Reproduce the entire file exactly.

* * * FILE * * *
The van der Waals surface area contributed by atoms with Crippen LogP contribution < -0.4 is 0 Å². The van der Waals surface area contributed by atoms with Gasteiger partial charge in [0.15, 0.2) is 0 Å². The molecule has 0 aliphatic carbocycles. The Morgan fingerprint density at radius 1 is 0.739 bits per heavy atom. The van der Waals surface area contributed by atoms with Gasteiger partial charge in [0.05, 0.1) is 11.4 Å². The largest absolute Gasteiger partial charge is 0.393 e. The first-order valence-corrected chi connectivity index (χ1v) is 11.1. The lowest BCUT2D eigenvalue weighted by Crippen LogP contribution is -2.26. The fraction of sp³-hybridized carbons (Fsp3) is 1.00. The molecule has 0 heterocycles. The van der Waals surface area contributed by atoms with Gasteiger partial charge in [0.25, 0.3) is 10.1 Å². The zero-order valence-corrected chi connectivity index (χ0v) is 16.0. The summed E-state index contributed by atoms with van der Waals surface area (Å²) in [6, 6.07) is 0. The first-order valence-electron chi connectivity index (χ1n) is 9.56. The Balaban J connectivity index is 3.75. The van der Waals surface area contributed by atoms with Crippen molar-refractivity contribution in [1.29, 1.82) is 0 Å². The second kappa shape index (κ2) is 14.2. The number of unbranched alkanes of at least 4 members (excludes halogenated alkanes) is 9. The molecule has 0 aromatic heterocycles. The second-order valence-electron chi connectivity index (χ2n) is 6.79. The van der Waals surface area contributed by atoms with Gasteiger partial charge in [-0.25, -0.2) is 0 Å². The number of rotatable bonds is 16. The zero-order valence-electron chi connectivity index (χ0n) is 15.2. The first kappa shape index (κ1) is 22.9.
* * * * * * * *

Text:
The van der Waals surface area contributed by atoms with Crippen LogP contribution < -0.4 is 0 Å². The van der Waals surface area contributed by atoms with Gasteiger partial charge in [0.15, 0.2) is 0 Å². The molecule has 0 aliphatic carbocycles. The Morgan fingerprint density at radius 1 is 0.739 bits per heavy atom. The van der Waals surface area contributed by atoms with Gasteiger partial charge in [0.05, 0.1) is 11.4 Å². The largest absolute Gasteiger partial charge is 0.393 e. The first-order valence-corrected chi connectivity index (χ1v) is 11.1. The lowest BCUT2D eigenvalue weighted by Crippen LogP contribution is -2.26. The fraction of sp³-hybridized carbons (Fsp3) is 1.00. The molecule has 0 heterocycles. The van der Waals surface area contributed by atoms with Gasteiger partial charge in [0.25, 0.3) is 10.1 Å². The zero-order valence-corrected chi connectivity index (χ0v) is 16.0. The summed E-state index contributed by atoms with van der Waals surface area (Å²) in [6, 6.07) is 0. The first-order valence-electron chi connectivity index (χ1n) is 9.56. The Balaban J connectivity index is 3.75. The van der Waals surface area contributed by atoms with Crippen molar-refractivity contribution in [1.29, 1.82) is 0 Å². The second kappa shape index (κ2) is 14.2. The number of unbranched alkanes of at least 4 members (excludes halogenated alkanes) is 9. The molecule has 0 aromatic heterocycles. The second-order valence-electron chi connectivity index (χ2n) is 6.79. The van der Waals surface area contributed by atoms with Gasteiger partial charge in [-0.25, -0.2) is 0 Å². The number of rotatable bonds is 16. The zero-order valence-electron chi connectivity index (χ0n) is 15.2. The first kappa shape index (κ1) is 22.9.